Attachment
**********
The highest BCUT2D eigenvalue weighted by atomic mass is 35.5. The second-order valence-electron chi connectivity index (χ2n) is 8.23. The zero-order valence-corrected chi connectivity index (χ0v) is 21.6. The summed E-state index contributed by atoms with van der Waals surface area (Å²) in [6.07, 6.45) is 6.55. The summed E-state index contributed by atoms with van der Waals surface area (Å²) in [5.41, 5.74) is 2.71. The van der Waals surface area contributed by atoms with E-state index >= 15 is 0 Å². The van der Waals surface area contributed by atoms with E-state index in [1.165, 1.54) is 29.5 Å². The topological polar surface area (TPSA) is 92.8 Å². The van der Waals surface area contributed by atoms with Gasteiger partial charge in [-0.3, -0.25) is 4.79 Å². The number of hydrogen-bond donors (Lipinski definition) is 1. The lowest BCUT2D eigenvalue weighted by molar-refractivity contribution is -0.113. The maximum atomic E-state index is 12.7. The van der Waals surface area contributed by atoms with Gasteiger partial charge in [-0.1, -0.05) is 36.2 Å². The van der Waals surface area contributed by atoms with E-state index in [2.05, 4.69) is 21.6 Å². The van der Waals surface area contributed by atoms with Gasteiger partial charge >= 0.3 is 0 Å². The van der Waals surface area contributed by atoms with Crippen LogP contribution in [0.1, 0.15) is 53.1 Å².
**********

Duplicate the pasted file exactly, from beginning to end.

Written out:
The highest BCUT2D eigenvalue weighted by atomic mass is 35.5. The second-order valence-electron chi connectivity index (χ2n) is 8.23. The zero-order valence-corrected chi connectivity index (χ0v) is 21.6. The summed E-state index contributed by atoms with van der Waals surface area (Å²) in [6.07, 6.45) is 6.55. The summed E-state index contributed by atoms with van der Waals surface area (Å²) in [5.41, 5.74) is 2.71. The van der Waals surface area contributed by atoms with E-state index >= 15 is 0 Å². The van der Waals surface area contributed by atoms with E-state index in [1.165, 1.54) is 29.5 Å². The topological polar surface area (TPSA) is 92.8 Å². The van der Waals surface area contributed by atoms with Gasteiger partial charge in [-0.3, -0.25) is 4.79 Å². The number of hydrogen-bond donors (Lipinski definition) is 1. The lowest BCUT2D eigenvalue weighted by molar-refractivity contribution is -0.113. The maximum atomic E-state index is 12.7. The van der Waals surface area contributed by atoms with Gasteiger partial charge in [-0.1, -0.05) is 36.2 Å². The van der Waals surface area contributed by atoms with E-state index in [2.05, 4.69) is 21.6 Å². The van der Waals surface area contributed by atoms with Gasteiger partial charge >= 0.3 is 0 Å². The van der Waals surface area contributed by atoms with Crippen LogP contribution in [0.1, 0.15) is 53.1 Å².